How do authors use TV URLs? (was RE: URL: Background and Requirements)

From: Ted Wugofski (Ted.Wugofski@OTMP.com)
Date: Thu, Nov 05 1998


Message-ID: <c=US%a=_%p=OTMP%l=MOON1-981105161107Z-750@moon1.otmp.com>
From: Ted Wugofski <Ted.Wugofski@OTMP.com>
To: "'www-tv@w3.org'" <www-tv@w3.org>
Date: Thu, 5 Nov 1998 10:11:07 -0600
Subject: How do authors use TV URLs? (was RE: URL: Background and Requirements)


Has someone documented "who" will use these URLs.  I was under the
impression that URLs would be specified by humans.

In the WWW today, a content author links to a known resource on the
Internet through a URI.  Carrying this over to television, this says
that an interactive content author links to a known resource in the
television transport through a URI.  Yes, it may also point to the
Internet, but that is well understood.

If this is true, I have a hard time imagining a content developer being
able to specify a URL that references another stream prior to encoding
and multiplexing.  None of the addressing information is available when
I originally authored the content.

Even if the addressing information was known a priori, it would be
invalid when the program is rebroadcast at a later time or in a
different transport.

To get around this, I would have to encode something symbolic (a logical
URL) that gets modified once everything is encoded, the multiplex is
created, and all of the identifiers specified.  Then I would need
something that would either map this logical URL to the real resource at
run-time, or transcode the content with the proper URLs (physical URLs).

What am I missing here?

I can't imagine a usable and reuseable URI scheme (for a television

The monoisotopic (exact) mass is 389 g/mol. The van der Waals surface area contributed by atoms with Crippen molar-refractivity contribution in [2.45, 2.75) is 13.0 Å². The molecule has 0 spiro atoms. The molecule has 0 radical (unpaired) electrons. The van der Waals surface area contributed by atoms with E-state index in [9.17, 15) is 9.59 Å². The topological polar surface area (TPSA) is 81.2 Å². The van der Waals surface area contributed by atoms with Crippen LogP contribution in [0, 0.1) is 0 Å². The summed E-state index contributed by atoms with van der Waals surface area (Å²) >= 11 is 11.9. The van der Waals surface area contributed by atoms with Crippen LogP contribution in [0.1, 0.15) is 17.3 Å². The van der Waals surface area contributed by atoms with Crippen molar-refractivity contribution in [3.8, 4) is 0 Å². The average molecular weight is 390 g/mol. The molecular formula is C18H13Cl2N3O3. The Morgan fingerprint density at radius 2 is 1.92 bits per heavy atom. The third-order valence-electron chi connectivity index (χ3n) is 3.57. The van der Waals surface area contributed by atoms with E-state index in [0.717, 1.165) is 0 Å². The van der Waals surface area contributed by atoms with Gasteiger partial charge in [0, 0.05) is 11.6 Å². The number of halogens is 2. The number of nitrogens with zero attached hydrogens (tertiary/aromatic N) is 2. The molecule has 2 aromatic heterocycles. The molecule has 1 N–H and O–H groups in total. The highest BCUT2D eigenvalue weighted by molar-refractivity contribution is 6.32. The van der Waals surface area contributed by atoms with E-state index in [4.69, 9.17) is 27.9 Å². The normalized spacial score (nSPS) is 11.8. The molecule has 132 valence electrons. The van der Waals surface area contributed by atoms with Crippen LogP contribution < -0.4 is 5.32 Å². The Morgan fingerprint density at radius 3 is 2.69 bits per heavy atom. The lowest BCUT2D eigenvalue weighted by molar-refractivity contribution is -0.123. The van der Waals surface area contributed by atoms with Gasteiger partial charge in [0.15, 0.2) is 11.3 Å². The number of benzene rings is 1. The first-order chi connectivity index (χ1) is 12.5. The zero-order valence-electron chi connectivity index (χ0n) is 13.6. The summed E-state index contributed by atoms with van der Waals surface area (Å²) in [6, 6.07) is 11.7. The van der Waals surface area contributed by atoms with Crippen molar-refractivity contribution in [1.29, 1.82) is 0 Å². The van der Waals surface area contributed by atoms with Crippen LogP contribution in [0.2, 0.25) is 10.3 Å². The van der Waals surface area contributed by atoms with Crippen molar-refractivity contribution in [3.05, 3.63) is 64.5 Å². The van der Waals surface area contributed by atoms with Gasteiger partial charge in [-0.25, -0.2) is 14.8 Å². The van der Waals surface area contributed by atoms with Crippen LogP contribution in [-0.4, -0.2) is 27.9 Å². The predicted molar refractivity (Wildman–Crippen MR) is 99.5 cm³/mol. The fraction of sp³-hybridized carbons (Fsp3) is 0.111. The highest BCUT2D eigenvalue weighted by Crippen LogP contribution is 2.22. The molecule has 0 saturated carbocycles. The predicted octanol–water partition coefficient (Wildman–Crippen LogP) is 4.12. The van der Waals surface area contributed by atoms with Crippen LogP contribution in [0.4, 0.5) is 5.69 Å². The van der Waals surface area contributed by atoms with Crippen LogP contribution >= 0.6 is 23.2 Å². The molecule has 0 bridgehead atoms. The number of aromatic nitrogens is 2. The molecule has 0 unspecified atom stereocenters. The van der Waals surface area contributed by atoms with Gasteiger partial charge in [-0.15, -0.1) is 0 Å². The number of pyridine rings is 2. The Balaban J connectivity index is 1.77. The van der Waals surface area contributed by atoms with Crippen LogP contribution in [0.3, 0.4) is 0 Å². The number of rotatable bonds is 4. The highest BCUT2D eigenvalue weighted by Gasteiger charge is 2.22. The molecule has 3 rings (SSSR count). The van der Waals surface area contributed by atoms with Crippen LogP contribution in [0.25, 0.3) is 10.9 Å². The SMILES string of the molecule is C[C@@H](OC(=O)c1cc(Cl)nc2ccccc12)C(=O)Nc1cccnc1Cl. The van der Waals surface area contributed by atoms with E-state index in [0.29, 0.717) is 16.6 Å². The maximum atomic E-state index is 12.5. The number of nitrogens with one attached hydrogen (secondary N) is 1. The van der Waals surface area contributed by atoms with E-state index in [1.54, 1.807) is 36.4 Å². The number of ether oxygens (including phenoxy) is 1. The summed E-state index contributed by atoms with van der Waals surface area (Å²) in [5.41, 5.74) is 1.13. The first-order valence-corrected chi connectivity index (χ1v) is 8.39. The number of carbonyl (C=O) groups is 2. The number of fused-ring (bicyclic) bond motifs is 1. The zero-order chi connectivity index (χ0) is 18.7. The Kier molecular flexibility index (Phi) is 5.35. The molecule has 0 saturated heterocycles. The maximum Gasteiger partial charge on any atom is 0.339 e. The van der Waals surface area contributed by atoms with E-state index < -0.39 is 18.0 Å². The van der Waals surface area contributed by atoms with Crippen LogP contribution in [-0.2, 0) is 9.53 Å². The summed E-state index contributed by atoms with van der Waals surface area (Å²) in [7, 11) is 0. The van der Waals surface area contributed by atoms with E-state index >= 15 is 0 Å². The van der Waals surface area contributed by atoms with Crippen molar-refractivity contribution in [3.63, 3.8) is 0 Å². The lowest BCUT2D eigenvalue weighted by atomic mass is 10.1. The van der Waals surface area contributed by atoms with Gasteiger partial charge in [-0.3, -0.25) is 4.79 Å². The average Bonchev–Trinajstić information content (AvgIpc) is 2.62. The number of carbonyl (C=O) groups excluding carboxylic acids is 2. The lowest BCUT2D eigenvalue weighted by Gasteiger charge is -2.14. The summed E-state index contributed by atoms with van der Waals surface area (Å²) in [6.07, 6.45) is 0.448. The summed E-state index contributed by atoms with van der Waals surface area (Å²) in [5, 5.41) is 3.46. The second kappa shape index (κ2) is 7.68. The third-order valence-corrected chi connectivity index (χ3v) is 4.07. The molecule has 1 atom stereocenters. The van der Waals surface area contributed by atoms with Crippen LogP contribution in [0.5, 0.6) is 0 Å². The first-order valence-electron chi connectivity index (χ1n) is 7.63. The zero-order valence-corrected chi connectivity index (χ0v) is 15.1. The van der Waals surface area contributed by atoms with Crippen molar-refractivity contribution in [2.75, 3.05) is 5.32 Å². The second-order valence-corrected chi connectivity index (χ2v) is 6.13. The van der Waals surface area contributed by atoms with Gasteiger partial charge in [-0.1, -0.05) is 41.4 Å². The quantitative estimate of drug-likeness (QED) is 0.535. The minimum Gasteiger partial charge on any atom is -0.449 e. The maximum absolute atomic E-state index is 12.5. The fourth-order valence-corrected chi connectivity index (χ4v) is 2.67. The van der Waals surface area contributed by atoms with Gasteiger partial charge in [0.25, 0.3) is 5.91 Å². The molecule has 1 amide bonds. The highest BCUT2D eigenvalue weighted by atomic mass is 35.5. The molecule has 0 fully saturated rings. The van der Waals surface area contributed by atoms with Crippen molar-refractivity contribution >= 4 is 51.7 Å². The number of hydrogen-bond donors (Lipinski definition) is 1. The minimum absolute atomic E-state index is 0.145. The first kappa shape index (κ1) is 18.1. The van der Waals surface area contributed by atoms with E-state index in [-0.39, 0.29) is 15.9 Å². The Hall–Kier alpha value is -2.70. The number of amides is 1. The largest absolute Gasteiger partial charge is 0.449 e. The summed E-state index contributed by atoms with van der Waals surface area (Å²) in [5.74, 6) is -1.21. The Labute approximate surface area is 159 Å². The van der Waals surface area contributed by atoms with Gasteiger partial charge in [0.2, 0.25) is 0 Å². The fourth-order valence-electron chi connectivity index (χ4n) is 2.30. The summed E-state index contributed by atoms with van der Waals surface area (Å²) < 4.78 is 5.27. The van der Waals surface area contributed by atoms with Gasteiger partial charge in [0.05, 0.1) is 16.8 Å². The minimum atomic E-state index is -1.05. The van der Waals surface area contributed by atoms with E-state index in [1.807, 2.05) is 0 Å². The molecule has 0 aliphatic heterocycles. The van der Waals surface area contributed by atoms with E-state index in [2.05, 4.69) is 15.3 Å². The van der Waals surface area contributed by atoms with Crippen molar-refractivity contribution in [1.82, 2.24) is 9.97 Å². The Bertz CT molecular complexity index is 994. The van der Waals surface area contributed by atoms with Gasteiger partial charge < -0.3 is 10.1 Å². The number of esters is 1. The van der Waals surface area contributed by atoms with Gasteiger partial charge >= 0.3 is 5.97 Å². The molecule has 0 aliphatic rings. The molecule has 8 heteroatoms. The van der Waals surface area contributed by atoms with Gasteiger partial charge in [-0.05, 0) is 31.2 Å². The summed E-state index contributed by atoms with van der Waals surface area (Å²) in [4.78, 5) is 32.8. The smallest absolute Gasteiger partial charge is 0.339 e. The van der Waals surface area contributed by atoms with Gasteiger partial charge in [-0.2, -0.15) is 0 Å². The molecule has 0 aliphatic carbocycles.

transport) unless there is a level of indirection.  In other words, the
URI points to the table and RDF is used to "find" the particular
transport, stream, and packet.

Ted
-----
Ted Wugofski
Over the Moon Productions
(a wholly-owned subsidiary of Gateway)



> -----Original Message-----
> From: Henning Timcke [mailto:henning.timcke@werft22.com]
> Sent: Wednesday, November 04, 1998 8:44 PM
> To: 'Simon Gibbs'; Warner ten Kate; www-tv@w3.org
> Subject: AW: URL: Background and Requirements
> 
> 
> On what protocols those other URL's would be used ?
> Henning
> 
> -----Ursprüngliche Nachricht-----
> Von:	Simon Gibbs [SMTP:simon@arch.sel.sony.com]
> Gesendet am:	Mittwoch, 4. November 1998 22:58
> An:	Warner ten Kate; www-tv@w3.org
> Betreff:	Re: URL: Background and Requirements
> 
> Warner ten Kate wrote:
> 
> > I agree that the content stored on your local disc is at
> > another location than the original one. How do we inform
> > the application document using that content about the change ?
> >
> > I think we need both an URL scheme which points to a specific
> > location, as some additional scheme which creates a level of
> > indirection and enables to solve the type of problems I described.
> >
> > [Expanding the caching strategy, as described by Glenn Adams,
> > to persistent storage (VCR) is interesting, and generates,
> > a kind of implicit level of indirection: first look at your
> > VCR than in the broadcast stream. There is, however, not a way
> > to manage explicitly that 'indirection' scheme. For example,
> > I am not sure how it expands if multiple storage media (camcorder)
> > connected to an in-home network are involved. What are the 
> (implicit)
> > precedence rules ? Are all devices on the network to be checked
> > if they contain the data requested (non-expired) ? Does it imply
> > that during the original broadcast my user agent also has to check
> > all my local storage devices at the in-home network ?]
> >
> 
> Perhaps it helps to think of three different "families" of 
> URLs.In particular:
> 
> 1) broadcast URLs
>    refer to assets obtained from broadcast streams,
>    if such a URL is embedded in a broadcast stream
>    and if the resource it refers to is in the
>    same stream (ignoring for the moment whether this
>    means elementary stream or transport stream) then
>    the URL should still be resolvable if the stream is
>    time-shifted (ie, recorded and played back)
> 
> 2) home network URLs
>    refer to assets stored on such things as CD/MD/DVD
>    discs, AV servers, STB flash
>    these assets may be copies of those in broadcast
>    streams, purchased on storage media, downloaded
>    from the Web, etc.
> 
> 3) "normal" URLs - http:// and others currently in use
> 
> 
> Simon
> 
> 
> 
> 
>